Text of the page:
Short Fiction Month 2018

It’s that time of year again.

As my longtime readers will remember, last year I declared March to be Short Fiction Month.  At the time, I’d been running into walls with my writing; progress on Pathfinder had stagnated, fragmented into a half-dozen spun-off side projects, and eventually ground to a halt.  I was losing my edge.  I needed something to jump-start my creativity.  So, thinking back to my beginnings as a [semi-]serious writer, I decided to spend an entire month writing short stories.  It was a spur-of-the-moment decision, but one I came to love.  In the interest of holding myself accountable, I made much public ado about it, posting a new short story each week in March and writing about my progress.

In the end, I managed to gather a decent amount of attention.  At the time, that combined with the output I managed and the sense of renewal I felt was enough to convince me to do it again.  And so, one year hence, here we are.

There’s something deeply satisfying about the concise nature of a short story.  It’s not unlike the difference between a meal and a snack.  A meal is something of an event: it requires travel or preparation.  It mandates plates and napkins, sitting, balance and portions, and often conversation.  A snack, on the other hand, is brief: no plates or sitting necessary.  No long wait, no deep commitment.  Near-instant gratification.

Writing short fiction may be far more time-consuming than reading it, but overall the principle is the same.  In writing, I’ve found, satisfaction is largely derived from completion.  It feels good to put the finishing touches on a story, write that last sentence.  Thus, short fiction is like snacking: a quick, contained story.  Beginning, middle, and end, all within 5000 words or so.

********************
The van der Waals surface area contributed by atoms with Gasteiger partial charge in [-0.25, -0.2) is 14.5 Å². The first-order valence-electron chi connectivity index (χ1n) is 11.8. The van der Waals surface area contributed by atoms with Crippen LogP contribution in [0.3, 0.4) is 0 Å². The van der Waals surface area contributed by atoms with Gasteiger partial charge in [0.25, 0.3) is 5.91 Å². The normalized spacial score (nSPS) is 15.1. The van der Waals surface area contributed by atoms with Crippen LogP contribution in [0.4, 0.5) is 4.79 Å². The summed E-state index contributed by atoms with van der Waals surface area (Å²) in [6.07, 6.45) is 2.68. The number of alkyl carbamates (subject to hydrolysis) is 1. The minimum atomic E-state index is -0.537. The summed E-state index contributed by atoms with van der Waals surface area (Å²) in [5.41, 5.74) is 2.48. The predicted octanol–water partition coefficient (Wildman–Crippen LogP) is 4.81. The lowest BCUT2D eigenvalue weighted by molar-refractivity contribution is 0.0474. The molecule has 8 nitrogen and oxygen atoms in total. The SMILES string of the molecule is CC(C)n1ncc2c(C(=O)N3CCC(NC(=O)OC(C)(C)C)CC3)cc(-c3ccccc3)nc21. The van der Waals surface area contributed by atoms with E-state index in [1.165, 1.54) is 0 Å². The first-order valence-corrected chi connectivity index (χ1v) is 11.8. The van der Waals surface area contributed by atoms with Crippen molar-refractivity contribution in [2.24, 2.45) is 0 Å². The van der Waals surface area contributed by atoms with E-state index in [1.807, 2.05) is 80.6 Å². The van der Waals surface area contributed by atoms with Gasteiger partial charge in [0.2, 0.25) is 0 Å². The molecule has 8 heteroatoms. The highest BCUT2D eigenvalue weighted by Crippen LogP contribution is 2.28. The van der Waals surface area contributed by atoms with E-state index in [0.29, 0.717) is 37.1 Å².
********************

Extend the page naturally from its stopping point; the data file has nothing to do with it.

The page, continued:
It’s almost amusing to find myself here again this year: my writing lapsed, feeling somewhat creatively spent.  Of course this year the scenario stems from the Olympics, and the exhaustion caused by my final edits of Wide Horizon.  However, the symptoms are the same, and so, I hope, is the treatment.

My first big challenge this year will be posting my first short story of the month: Friday, of course, is tomorrow, and I’ll need to throw something up for the week.  Wish me luck, and do enjoy Short Fiction Month 2018.

4 thoughts on “Short Fiction Month 2018

  1. I write short fiction all the time but that’s my problem. It’s hard for me to concentrate on longer, multi-part projects. Short fiction is “in and out” but then it’s gone so I have to write something else.


    1. In terms of writing longer pieces, I look at it from my perspective as a baseball fan. In baseball, during spring training starting pitchers are “stretched out”: over the course of training, they gradually increase their innings and pitch count, going further every time until they can pitch a complete game without tiring. Before I wrote my forthcoming novel I started writing short fiction. I found that, over time, I was able to write longer and longer pieces, until eventually I found myself capable of maintaining focus on a novel. By the end of the process, while writing Wide Horizon, I was churning out between 5000-6000 words a night.

      Liked by 1 person

  2. I like your approach, and I wish you success! I hope this March helps you as much as last year’s did. 🙂 On the topic of short stories versus longer works, though, my understanding is different from yours. After all, you can write a formulaic novel relying on deep-set tropes and intuition, and be done in a month – or you can toil for years on a single short story, forging layer upon layer of meaning into it. I think the more experienced I get, the less emphasis I seem to place on word counts alone. But I understand your point of view, too, and I’m certain it works for many writers. 🙂


Leave a Reply

Fill in your details below or click an icon to log in: Logo

You are commenting using your account. Log Out /  Change )

Google photo

You are commenting using your Google account. Log Out /  Change )

Twitter picture

You are commenting using your Twitter account. Log Out /  Change )

Facebook photo

You are commenting using your Facebook account. Log Out /  Change )

Connecting to %s